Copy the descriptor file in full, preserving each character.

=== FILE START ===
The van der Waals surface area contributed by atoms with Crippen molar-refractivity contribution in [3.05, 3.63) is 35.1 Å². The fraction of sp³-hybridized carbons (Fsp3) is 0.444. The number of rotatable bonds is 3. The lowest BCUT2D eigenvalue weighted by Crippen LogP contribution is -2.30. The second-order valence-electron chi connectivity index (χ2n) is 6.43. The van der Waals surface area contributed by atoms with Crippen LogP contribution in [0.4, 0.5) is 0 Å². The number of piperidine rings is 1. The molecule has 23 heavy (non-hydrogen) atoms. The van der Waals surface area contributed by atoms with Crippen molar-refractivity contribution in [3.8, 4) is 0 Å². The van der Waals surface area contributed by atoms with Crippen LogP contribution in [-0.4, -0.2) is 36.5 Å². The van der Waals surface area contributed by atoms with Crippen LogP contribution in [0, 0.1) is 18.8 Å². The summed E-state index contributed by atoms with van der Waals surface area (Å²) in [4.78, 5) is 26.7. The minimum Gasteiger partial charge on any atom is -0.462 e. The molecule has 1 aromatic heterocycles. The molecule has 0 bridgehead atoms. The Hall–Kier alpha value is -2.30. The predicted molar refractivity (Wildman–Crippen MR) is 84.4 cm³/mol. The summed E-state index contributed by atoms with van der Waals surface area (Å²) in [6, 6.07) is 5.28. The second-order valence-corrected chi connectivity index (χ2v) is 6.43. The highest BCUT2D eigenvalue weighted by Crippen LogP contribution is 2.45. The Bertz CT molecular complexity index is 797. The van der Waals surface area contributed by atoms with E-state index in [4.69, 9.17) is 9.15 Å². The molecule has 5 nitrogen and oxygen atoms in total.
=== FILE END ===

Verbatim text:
The van der Waals surface area contributed by atoms with Crippen molar-refractivity contribution in [3.05, 3.63) is 35.1 Å². The fraction of sp³-hybridized carbons (Fsp3) is 0.444. The number of rotatable bonds is 3. The lowest BCUT2D eigenvalue weighted by Crippen LogP contribution is -2.30. The second-order valence-electron chi connectivity index (χ2n) is 6.43. The van der Waals surface area contributed by atoms with Crippen LogP contribution in [0.4, 0.5) is 0 Å². The number of piperidine rings is 1. The molecule has 23 heavy (non-hydrogen) atoms. The van der Waals surface area contributed by atoms with Crippen molar-refractivity contribution in [3.8, 4) is 0 Å². The van der Waals surface area contributed by atoms with Crippen LogP contribution in [-0.4, -0.2) is 36.5 Å². The van der Waals surface area contributed by atoms with Crippen LogP contribution in [0, 0.1) is 18.8 Å². The summed E-state index contributed by atoms with van der Waals surface area (Å²) in [4.78, 5) is 26.7. The minimum Gasteiger partial charge on any atom is -0.462 e. The molecule has 1 aromatic heterocycles. The molecule has 0 bridgehead atoms. The Hall–Kier alpha value is -2.30. The predicted molar refractivity (Wildman–Crippen MR) is 84.4 cm³/mol. The summed E-state index contributed by atoms with van der Waals surface area (Å²) in [6, 6.07) is 5.28. The second-order valence-corrected chi connectivity index (χ2v) is 6.43. The highest BCUT2D eigenvalue weighted by Crippen LogP contribution is 2.45. The Bertz CT molecular complexity index is 797. The van der Waals surface area contributed by atoms with E-state index in [4.69, 9.17) is 9.15 Å². The molecule has 5 nitrogen and oxygen atoms in total.